Wash uncooked food with clean running water.
Only use pasteurized or boiled milk products.
World Health Organisation (WHO) country representative, Rufaro Chitaro confirmed that the Australian Listeriosis outbreak was caused by a different strain from the South African one.
“Australia has since last month seen 15 cases of Listeriosis, resulting in three fatalities caused by what is known as a rock melon. There is no evidence that these melons are exported to South Africa. The Australian strain is caused by ST240,” said Chitaro.
Gauteng is still leading the pack with the number of Listeriosis cases at 60%, followed by 13% in the Western Cape and 7% in KwaZulu-Natal and others sporadically spread out across the country.
NICD Head Juno Thomas said the public can use bleach to disinfect and thoroughly clean their fridges to avoid contamination.
Members of the public can visit the National Health Laboratory Services and Health Department websites on how to effectively clean their homes. –
In a matter of hours, stores began recalling products and offering customers refunds for products already purchased. That’s enough to send mums, dad, guardians and care givers, who generally panic when it comes to anything involving their children, into emotional overdrive. I wondered… should I feel guilty? I convinced my son it was good for him, and now….?
I sat him down and gently explained in simple terms why he could not take chicken viennas for lunch. He understood that there are germs in the viennas and it will be some time before they are safe to eat. Once again, his school teachers did a brilliant job of re-inforcing the message.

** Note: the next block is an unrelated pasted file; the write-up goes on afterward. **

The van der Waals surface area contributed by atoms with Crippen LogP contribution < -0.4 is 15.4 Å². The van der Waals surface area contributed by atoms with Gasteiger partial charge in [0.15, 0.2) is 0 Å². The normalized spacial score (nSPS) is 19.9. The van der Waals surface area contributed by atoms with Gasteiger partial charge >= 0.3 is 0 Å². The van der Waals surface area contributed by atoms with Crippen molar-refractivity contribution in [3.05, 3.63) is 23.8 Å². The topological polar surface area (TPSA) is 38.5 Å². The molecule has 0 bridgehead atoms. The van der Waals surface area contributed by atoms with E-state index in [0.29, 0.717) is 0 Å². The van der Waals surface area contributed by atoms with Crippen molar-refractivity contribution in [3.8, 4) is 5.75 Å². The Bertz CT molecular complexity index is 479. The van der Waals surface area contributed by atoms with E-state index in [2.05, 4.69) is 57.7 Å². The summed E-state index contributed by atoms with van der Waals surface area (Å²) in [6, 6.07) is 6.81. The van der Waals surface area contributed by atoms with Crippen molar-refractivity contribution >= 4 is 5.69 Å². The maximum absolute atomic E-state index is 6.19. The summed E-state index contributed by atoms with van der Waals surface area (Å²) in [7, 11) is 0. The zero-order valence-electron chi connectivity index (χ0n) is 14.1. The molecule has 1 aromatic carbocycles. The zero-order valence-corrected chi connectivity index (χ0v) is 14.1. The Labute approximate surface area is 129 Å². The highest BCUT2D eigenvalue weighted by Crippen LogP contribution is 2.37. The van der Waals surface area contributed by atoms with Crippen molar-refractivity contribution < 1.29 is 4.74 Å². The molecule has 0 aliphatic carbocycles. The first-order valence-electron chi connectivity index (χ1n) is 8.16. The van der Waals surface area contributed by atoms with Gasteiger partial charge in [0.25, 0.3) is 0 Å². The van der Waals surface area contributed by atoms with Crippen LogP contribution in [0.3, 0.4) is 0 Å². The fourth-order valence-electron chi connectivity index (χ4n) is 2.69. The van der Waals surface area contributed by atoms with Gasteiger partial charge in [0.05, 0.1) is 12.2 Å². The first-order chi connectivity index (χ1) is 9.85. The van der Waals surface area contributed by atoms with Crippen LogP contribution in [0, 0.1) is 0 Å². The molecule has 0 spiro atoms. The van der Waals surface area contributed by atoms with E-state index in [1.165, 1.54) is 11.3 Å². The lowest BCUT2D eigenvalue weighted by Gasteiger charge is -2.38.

Whether I will ever be able to trust our food manufacturers again and allow them back into my child’s lunchbox remains a touchy area.
Then, it dawned on me… that I was probably not alone; that there are millions of South Africans grappling with these questions. I got in touch with Claire McHugh, a registered dietitian with a special interest in paediatrics, who gladly answered my questions on short notice.
Anyone who has a child or takes care of one is in panic mode. Many are taking to social media to find alternate lunch box ideas for their children. What would you suggest?
Sandwich fillings like cheese, tinned fish and peanut butter would be suitable. With that, obviously include well rinsed fruit and vegetable.
There has always been this debate about whether or not cold meat, viennas or polony are in fact healthy for children. Please could you set the record straight.
Processed foods are high in fat, salt, additives and preservatives… they should therefore be consumed in moderation.
With this outbreak of listeriosis then, should the above food items be permanently off the lunch box list or would they still be advisable once the Health Department informs the public that they are safe to consume?
As long as the foods are cooked and heated through properly, the listeria should be killed which would make the food safe.
Once cleared, when including these foods ensure to use them in their sell by date, keep well refrigerated and if in a lunch box keep it cool (eg use a cooler box)
How do you communicate with your child to inform them why they cannot have their lunch box favourites for now?
Explain that there is a risk that there is a germ in those foods that can make you very sick and until the officials are sure it’s safe, it’s better not to have the food.
Phew! So at least I was doing a few things correctly. And yes, we all try to do what’s best for our children. In this case, we can’t be blamed. As the brands and government deal with the aftermath of Sunday’s major announcement, all we can do is focus on keeping those lunch boxes healthy for our children.
If you would like to get in touch with Claire McHugh, visit